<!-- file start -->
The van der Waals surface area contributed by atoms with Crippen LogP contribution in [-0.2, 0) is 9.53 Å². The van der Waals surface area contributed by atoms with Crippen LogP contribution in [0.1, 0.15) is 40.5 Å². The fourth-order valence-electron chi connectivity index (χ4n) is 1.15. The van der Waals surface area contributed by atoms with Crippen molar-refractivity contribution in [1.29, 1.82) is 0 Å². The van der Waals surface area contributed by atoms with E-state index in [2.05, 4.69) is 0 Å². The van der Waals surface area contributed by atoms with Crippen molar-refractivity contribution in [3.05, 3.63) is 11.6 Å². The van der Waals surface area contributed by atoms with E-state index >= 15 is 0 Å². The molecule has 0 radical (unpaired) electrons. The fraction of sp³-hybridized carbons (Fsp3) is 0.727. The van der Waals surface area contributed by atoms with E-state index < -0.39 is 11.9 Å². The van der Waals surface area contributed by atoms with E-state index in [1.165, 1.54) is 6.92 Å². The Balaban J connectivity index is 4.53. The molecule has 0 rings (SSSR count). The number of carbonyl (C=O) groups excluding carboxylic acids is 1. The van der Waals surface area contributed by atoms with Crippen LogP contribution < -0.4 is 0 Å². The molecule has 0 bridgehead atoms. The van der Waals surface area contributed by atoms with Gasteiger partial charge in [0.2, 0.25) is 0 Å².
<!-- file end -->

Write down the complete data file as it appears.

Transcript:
The van der Waals surface area contributed by atoms with Crippen LogP contribution in [-0.2, 0) is 9.53 Å². The van der Waals surface area contributed by atoms with Crippen LogP contribution in [0.1, 0.15) is 40.5 Å². The fourth-order valence-electron chi connectivity index (χ4n) is 1.15. The van der Waals surface area contributed by atoms with Crippen molar-refractivity contribution in [1.29, 1.82) is 0 Å². The van der Waals surface area contributed by atoms with E-state index in [2.05, 4.69) is 0 Å². The van der Waals surface area contributed by atoms with Crippen molar-refractivity contribution in [3.05, 3.63) is 11.6 Å². The van der Waals surface area contributed by atoms with E-state index >= 15 is 0 Å². The molecule has 0 radical (unpaired) electrons. The fraction of sp³-hybridized carbons (Fsp3) is 0.727. The van der Waals surface area contributed by atoms with E-state index < -0.39 is 11.9 Å². The van der Waals surface area contributed by atoms with E-state index in [1.165, 1.54) is 6.92 Å². The Balaban J connectivity index is 4.53. The molecule has 0 rings (SSSR count). The number of carbonyl (C=O) groups excluding carboxylic acids is 1. The van der Waals surface area contributed by atoms with Crippen LogP contribution < -0.4 is 0 Å². The molecule has 0 bridgehead atoms. The van der Waals surface area contributed by atoms with Gasteiger partial charge in [0.2, 0.25) is 0 Å².